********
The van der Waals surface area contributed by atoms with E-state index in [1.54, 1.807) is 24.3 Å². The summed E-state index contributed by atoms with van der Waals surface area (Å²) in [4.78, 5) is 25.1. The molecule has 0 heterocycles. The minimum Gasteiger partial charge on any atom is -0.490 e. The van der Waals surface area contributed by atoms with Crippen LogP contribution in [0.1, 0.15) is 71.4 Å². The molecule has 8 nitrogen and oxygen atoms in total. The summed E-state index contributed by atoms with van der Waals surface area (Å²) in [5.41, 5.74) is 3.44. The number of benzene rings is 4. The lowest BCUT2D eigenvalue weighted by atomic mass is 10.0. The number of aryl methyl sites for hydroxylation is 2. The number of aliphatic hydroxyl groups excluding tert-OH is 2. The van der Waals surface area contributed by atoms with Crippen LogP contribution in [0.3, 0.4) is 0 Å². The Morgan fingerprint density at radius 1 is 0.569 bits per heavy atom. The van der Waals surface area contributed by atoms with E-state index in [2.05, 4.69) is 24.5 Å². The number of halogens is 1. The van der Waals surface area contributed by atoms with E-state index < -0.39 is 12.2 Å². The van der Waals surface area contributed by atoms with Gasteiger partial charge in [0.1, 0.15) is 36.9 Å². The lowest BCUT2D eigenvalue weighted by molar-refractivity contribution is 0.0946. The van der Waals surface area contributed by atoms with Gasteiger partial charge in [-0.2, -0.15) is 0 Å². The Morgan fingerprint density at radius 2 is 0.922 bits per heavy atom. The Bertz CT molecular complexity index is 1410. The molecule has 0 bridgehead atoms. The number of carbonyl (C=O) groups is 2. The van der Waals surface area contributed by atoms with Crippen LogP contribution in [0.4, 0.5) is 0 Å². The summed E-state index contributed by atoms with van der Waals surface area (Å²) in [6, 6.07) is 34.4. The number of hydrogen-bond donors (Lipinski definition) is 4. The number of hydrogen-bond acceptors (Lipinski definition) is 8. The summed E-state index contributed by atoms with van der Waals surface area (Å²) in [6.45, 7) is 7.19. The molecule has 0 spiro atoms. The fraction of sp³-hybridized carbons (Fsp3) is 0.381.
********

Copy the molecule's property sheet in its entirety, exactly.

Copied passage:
The van der Waals surface area contributed by atoms with E-state index in [1.54, 1.807) is 24.3 Å². The summed E-state index contributed by atoms with van der Waals surface area (Å²) in [4.78, 5) is 25.1. The molecule has 0 heterocycles. The minimum Gasteiger partial charge on any atom is -0.490 e. The van der Waals surface area contributed by atoms with Crippen LogP contribution in [0.1, 0.15) is 71.4 Å². The molecule has 8 nitrogen and oxygen atoms in total. The summed E-state index contributed by atoms with van der Waals surface area (Å²) in [5.41, 5.74) is 3.44. The number of benzene rings is 4. The lowest BCUT2D eigenvalue weighted by atomic mass is 10.0. The number of aryl methyl sites for hydroxylation is 2. The number of aliphatic hydroxyl groups excluding tert-OH is 2. The van der Waals surface area contributed by atoms with Crippen LogP contribution in [0.3, 0.4) is 0 Å². The Morgan fingerprint density at radius 1 is 0.569 bits per heavy atom. The van der Waals surface area contributed by atoms with E-state index in [2.05, 4.69) is 24.5 Å². The number of halogens is 1. The van der Waals surface area contributed by atoms with E-state index < -0.39 is 12.2 Å². The van der Waals surface area contributed by atoms with Gasteiger partial charge in [0.1, 0.15) is 36.9 Å². The lowest BCUT2D eigenvalue weighted by molar-refractivity contribution is 0.0946. The van der Waals surface area contributed by atoms with Gasteiger partial charge in [-0.2, -0.15) is 0 Å². The Morgan fingerprint density at radius 2 is 0.922 bits per heavy atom. The Bertz CT molecular complexity index is 1410. The molecule has 0 bridgehead atoms. The number of carbonyl (C=O) groups is 2. The van der Waals surface area contributed by atoms with Crippen LogP contribution in [0.4, 0.5) is 0 Å². The summed E-state index contributed by atoms with van der Waals surface area (Å²) in [6, 6.07) is 34.4. The number of hydrogen-bond donors (Lipinski definition) is 4. The number of hydrogen-bond acceptors (Lipinski definition) is 8. The summed E-state index contributed by atoms with van der Waals surface area (Å²) in [6.45, 7) is 7.19. The molecule has 0 spiro atoms. The fraction of sp³-hybridized carbons (Fsp3) is 0.381.